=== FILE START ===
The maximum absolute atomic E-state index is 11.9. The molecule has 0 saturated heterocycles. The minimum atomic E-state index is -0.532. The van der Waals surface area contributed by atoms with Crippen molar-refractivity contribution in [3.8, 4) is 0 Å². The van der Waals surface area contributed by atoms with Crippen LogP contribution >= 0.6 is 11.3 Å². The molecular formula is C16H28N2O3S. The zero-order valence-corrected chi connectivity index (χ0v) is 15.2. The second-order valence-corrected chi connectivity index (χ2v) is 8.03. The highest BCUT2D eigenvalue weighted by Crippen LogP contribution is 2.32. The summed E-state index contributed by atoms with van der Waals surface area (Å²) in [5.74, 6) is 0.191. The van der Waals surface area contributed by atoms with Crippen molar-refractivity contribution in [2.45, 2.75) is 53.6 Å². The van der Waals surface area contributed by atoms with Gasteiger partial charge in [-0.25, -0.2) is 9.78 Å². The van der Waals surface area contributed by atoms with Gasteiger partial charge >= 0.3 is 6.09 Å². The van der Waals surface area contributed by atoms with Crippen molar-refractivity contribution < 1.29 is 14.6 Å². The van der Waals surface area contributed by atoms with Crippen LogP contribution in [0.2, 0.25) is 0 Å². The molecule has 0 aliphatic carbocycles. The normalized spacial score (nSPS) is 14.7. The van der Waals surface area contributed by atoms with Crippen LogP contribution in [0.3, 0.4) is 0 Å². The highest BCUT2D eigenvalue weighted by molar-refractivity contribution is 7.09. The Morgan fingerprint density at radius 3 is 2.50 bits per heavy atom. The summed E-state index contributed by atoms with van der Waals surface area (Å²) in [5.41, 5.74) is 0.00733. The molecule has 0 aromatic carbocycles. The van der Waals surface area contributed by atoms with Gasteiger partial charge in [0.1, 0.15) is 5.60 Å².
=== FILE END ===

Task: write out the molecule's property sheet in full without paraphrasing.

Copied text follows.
The maximum absolute atomic E-state index is 11.9. The molecule has 0 saturated heterocycles. The minimum atomic E-state index is -0.532. The van der Waals surface area contributed by atoms with Crippen molar-refractivity contribution in [3.8, 4) is 0 Å². The van der Waals surface area contributed by atoms with Crippen LogP contribution >= 0.6 is 11.3 Å². The molecular formula is C16H28N2O3S. The zero-order valence-corrected chi connectivity index (χ0v) is 15.2. The second-order valence-corrected chi connectivity index (χ2v) is 8.03. The highest BCUT2D eigenvalue weighted by Crippen LogP contribution is 2.32. The summed E-state index contributed by atoms with van der Waals surface area (Å²) in [5.74, 6) is 0.191. The van der Waals surface area contributed by atoms with Crippen molar-refractivity contribution in [2.45, 2.75) is 53.6 Å². The van der Waals surface area contributed by atoms with Gasteiger partial charge in [-0.25, -0.2) is 9.78 Å². The van der Waals surface area contributed by atoms with Gasteiger partial charge >= 0.3 is 6.09 Å². The van der Waals surface area contributed by atoms with Crippen molar-refractivity contribution < 1.29 is 14.6 Å². The van der Waals surface area contributed by atoms with Crippen LogP contribution in [0.2, 0.25) is 0 Å². The molecule has 0 aliphatic carbocycles. The normalized spacial score (nSPS) is 14.7. The van der Waals surface area contributed by atoms with Crippen LogP contribution in [0.3, 0.4) is 0 Å². The highest BCUT2D eigenvalue weighted by molar-refractivity contribution is 7.09. The Morgan fingerprint density at radius 3 is 2.50 bits per heavy atom. The summed E-state index contributed by atoms with van der Waals surface area (Å²) in [5.41, 5.74) is 0.00733. The molecule has 0 aromatic carbocycles. The van der Waals surface area contributed by atoms with Gasteiger partial charge in [0.1, 0.15) is 5.60 Å².